It was a scorcher this Wednesday and there was plenty of people making the most of it in the NQ. While everyone else was slurping on craft ale and preening their lumberjack beards, we were cooped up on the second floor of MadLab getting ready to crit. We only managed to get through three of the four pieces in the end (grumble grumble) so Arthur’s piece will be carried over to the next Tuesday session. On with the Crits!
Eric presented a horror piece called ‘No Man’s Land’.
I think everyone was intrigued by the genre mash-up of horror and military fiction in this piece. Lots of comparisons to The Dirty Dozen were made and a few questions raised over the sheer number of characters in the piece. Is the story simply too short to sustain such a busy roster? No one seemed to get on with the Irish regional dialect and the general consensus was that the story would not suffer without it. A few logic questions were raised over the Artillery being used as a distraction when it could be used to kill the werewolves. A few members are hoping for a twist on the werewolf mythos given the lack of interesting directions the genre has gone down lately (bar Stephen Graham Jones’s excellent Mongrels of course). The highlight of the piece for many was the strong sense of place coupled with Denby’s happy-go-lucky characterization.
We all look forward to reading the second part next time.
Bronwin presented a chapter from her novel ‘Air’
I think everyone enjoyed the strange and wonderful world in this piece and there were lots of positive comments about the spiders vs fairies theme. A lot of readers found that the descriptions lacked clarity and called for a more perspicuous prose style, especially given the piece is aimed at a young market. The group was split down the middle as to whether the pictures worked or not, some enjoyed the interactivity while others felt they dragged the reader out of the story. Some questions over speaker dialogue. More speaker tags required for clarity? A couple of members picked up on the large info dumping regarding the historical conflict between fairies and spiders.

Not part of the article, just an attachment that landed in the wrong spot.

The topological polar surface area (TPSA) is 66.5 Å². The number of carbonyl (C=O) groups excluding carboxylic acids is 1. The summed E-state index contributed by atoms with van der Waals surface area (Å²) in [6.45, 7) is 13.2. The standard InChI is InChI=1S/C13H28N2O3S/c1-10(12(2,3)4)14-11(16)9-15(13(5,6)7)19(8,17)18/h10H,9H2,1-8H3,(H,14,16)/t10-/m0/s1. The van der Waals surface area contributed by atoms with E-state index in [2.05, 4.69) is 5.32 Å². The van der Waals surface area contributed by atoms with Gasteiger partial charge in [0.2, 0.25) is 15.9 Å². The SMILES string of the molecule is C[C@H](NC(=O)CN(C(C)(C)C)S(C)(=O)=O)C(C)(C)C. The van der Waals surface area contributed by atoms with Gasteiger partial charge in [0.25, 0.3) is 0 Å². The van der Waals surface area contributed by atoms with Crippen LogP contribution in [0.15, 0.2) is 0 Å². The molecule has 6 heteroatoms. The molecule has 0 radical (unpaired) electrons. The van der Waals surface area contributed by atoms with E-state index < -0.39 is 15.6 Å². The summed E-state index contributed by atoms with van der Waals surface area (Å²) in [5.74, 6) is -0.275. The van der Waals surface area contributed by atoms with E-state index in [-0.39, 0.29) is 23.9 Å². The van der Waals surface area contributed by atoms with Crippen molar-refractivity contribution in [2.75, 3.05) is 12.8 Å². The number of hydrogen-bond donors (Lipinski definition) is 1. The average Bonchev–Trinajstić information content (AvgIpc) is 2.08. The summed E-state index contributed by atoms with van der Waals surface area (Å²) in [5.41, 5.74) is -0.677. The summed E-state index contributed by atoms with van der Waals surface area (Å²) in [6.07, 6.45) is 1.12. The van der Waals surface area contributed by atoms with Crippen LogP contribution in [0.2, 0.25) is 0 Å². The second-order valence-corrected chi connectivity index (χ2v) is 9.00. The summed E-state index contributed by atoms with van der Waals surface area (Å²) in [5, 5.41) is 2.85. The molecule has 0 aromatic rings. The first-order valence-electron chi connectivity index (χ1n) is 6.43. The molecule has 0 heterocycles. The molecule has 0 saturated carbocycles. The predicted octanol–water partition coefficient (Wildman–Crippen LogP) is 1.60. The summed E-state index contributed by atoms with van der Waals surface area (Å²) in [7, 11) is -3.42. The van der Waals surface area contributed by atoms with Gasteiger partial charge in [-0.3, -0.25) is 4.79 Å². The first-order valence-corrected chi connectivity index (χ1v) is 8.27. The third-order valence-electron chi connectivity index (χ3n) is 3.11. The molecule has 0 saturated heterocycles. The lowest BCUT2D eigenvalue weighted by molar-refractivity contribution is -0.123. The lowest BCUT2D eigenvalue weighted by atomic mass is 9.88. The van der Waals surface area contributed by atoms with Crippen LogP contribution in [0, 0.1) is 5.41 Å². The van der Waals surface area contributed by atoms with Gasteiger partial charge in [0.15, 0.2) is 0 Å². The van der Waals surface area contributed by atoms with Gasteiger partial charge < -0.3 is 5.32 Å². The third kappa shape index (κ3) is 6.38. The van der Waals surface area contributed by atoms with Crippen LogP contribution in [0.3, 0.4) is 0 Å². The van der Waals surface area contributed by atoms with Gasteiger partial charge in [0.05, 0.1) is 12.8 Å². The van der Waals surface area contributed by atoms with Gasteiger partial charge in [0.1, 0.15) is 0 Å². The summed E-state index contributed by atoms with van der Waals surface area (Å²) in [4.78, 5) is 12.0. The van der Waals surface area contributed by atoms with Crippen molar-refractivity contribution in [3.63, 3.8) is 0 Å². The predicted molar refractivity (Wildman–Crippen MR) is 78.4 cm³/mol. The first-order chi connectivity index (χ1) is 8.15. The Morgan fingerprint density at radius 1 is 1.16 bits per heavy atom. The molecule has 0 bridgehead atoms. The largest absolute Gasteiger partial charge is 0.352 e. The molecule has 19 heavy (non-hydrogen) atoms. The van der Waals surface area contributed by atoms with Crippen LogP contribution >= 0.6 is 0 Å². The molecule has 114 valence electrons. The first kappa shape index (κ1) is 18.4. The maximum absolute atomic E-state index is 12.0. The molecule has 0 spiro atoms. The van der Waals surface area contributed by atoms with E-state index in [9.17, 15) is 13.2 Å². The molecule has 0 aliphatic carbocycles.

Everyone is looking forward to finding out where the story is going.
Emma presented a chapter from her novel ‘Westralia’.
There was lots of praise for the writing in this piece. The protagonist’s parents were a particular highlight for a lot of people. A common critique seemed to centre on the large info dump in the centre of the piece. All the information about Zeke and his father is delivered in what feels like an unnatural way. Calls to break up the POV? Perhaps Zeke gets his own viewpoint? Lots of nice comments about the hybrid plane and the little witticisms peppered throughout. Some questions over how Suzie knows the protag is going to Westralia and some questions over how a school can issue a visa for a foreign country. Some members didn’t see the logic in the father being held captive, and the expectation that the brother taking his place will solve the problem.
In sad news, Emma will be leaving us for a while as she travels back to her native Australia. Fingers crossed she’ll be back soon, we need to read the rest of her novel!
As usual, we jibbed across for a few swift ones over at Common. We’re looking forward to the next meeting already. Get scribbling all!!